Manuel Pérez, Diana Gomez to receive Bold Visionary Legacy Award

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Manuel Pérez, Diana Gomez to receive Bold Visionary Legacy Award

(May 12, 2017 — updated May 15) — Two Fresno State alumni will be presented with the Fresno State Chicano Commencement Bold Visionary Legacy Award during the University’s 41st Chicano/Latino Commencement Celebration from 6-9 p.m. Saturday, May 20, at the Save Mart Center.

Manuel Pérez, retired associate dean of the Division of Student Affairs and Fresno State alumnus who is credited with helping open the doors of higher education to thousands of disadvantaged students in the 1970s when he served as director of the Educational Opportunity Program, will be honored for his 25-plus years of service to the University and community.

Also recognized will be Diana Gomez, Central Valley regional director for the California High Speed Rail Authority, a 1988 graduate with a bachelor of science degree in engineering.

A record 1,000 applications for the Class of 2017 celebration have been received, said Dr. Victor Torres, coordinator of the celebration. He said it is the largest Latino commencement celebration in the nation, with attendance last year reaching 13,640.

The Chicano Commencement award was established to recognize an individual who has contributed to the community in a significant way or achieved acclaim for their professional or community work, said Torres.

Pérez, a 1955 graduated who retired in 1994, was the first Latino hired to head then-Fresno State College’s fledgling EOP amidst campus turmoil in 1971.

Pérez was one of very few Latinos enrolled in Fresno State in the 1950s, earning a bachelor of arts in criminology in 1955 and, during his 25-year career on campus, his master of social work with a concentration in administration in 1971.

“Manuel’s contributions helped open the doors and pave the way for many students and former Fresno State employees like myself who were once students there,” said Frances Pena-Olgin, who retired in 2015 as executive director of outreach and worked under Pérez most of her career. “He has been instrumental in the development of programs that serve the low income, disadvantaged and minority students, many who would not have had an opportunity otherwise.”

In 1984, Pérez was appointed associate dean for the Division of Student Affairs, the highest ranking Latino and minority in the division at the time and for many years. In that role, he was credited with the development of many campus programs that serve underrepresented student populations such as Upward Bound, University Migrant Services (CAMP), the Re-Entry Program, Educational Opportunity Center, Central Valley California Student Opportunity & Access Program (Cal SOAP) and Talent Search.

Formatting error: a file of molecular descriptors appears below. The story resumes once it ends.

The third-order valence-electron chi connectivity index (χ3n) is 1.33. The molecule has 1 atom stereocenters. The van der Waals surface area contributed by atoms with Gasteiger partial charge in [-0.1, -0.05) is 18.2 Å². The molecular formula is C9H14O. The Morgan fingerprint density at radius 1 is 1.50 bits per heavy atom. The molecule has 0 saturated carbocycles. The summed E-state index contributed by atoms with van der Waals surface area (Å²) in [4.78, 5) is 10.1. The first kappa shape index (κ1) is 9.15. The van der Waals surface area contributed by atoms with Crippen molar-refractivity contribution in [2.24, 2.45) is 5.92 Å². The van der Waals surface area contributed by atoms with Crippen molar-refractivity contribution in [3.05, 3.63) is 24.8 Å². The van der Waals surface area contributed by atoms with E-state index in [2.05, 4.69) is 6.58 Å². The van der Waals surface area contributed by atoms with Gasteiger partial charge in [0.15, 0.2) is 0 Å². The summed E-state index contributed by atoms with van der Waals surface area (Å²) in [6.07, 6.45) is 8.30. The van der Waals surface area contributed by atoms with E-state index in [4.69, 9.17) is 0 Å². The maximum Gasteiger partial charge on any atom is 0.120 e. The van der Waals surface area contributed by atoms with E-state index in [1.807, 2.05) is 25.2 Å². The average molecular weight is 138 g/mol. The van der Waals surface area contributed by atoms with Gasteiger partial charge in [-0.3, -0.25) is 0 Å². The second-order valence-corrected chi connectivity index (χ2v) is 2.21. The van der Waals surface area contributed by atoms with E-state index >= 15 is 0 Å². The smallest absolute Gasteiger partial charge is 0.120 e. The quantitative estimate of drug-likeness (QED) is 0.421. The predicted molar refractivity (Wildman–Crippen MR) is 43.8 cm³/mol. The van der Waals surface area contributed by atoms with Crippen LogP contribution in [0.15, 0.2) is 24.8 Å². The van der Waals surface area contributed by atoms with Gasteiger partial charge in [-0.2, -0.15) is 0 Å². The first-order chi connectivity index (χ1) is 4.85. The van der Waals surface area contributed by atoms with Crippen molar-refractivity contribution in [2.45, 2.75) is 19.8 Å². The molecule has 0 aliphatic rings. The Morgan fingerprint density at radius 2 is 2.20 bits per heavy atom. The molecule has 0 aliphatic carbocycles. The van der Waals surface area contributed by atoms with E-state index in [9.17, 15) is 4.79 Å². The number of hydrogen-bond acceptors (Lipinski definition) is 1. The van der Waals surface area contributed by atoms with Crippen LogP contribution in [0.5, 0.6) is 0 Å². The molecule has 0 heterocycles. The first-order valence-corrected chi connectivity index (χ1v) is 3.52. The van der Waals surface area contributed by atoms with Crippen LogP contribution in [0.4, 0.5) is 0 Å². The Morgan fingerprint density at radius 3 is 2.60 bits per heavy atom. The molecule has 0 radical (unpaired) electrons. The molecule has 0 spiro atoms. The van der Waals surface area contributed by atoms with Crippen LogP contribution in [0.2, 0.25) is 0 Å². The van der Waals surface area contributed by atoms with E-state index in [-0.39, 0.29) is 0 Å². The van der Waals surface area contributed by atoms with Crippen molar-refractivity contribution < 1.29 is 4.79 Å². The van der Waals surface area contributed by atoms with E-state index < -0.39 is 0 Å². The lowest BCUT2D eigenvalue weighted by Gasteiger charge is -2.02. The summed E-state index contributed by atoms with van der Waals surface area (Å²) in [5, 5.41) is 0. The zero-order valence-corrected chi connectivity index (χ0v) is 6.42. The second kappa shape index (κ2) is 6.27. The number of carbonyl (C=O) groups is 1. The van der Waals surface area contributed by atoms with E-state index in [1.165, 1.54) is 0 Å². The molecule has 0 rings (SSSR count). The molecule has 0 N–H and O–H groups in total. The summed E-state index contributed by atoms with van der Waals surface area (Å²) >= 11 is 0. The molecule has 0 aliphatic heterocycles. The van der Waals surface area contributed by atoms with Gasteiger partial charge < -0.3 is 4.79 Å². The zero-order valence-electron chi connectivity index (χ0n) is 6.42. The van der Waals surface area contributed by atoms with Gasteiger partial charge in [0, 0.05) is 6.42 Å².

These programs were recognized as exemplary programs, including citations in higher education publications as well as receipt of “The Thousand Points of Life Award” from the president of the United States for the UMS/CAMP Program.

Pérez was also a founding member in the early 1970s of the Chicano Staff Association, forerunner to the Latina/o Faculty and Staff Association (LFSA), which is co-sponsor of the Chicano/Latino Commencement, and played a major role in the hiring of more Latino and other minorities for the university.

“Pérez provided leadership in organizing students, faculty, staff and community members to work together on issues such as student rights, voter registration and to create equal employment opportunities for underrepresented population groups,” said Dr. Victor Olivares, Internship coordinator and employer relations in the Career Development Center who is the current LFSA president.

Among Pérez’ many professional recognition awards are the Outstanding Educator award in 1975. He also was statewide president of RACHE – Raza Advocates for Californians in Higher Education; and president of MAPA – Mexican American Political Association.

Pérez is also a veteran of the United States military, serving in the U.S. Army from 1949-1952 with active duty in the Korean War.

After retirement, Pérez moved to North Carolina where his wife Dr. Teresa Perez taught until they returned to Fresno in 2012.They were both honored as Chicano Alumni of the Year during a Chicano Alumni Celebration in the mid-1980s.

Gomez has a record of leadership and a history of inspiring youth to pursue studies in science, technology, engineering and math (STEM). Her contributions and accomplishments in engineering include extensive service in promoting and supporting the participation of diverse students in STEM fields.

In 2015, she was honored by the Fresno State Alumni Association with its “Top Dog Outstanding Alumna Award” for the Lyles College of Engineering for her commitment to engagement and student success at Fresno State.

Named the Authority’s Central Valley regional director in 2012, Ms. Gomez has built and developed new partnerships with local businesses and residents that were potentially impacted by high-speed rail in the Valley. Prior to her work with the Authority, Ms. Gomez was part of the California Department of Transportation’s Executive Team in Los Angeles. She has more than 25-years of experience in California transportation policy.

In 2013, Gomez was presented with the Society of Hispanic Professional Engineers (SHPE) highest distinction, the Jaime Oaxaca Award. Gomez volunteers on the SHPE Foundation Board of Directors and as the Vice President of Scholarship for Fresno State’s Alumni Association Board.

She also will be the keynote speaker for Fresno State’s 4th Annual Rainbow Graduation Recognition Ceremony where she will be honored for her leadership within the LGBTQ community.

For more information, contact Torres at victort@mail.fresnostate.edu.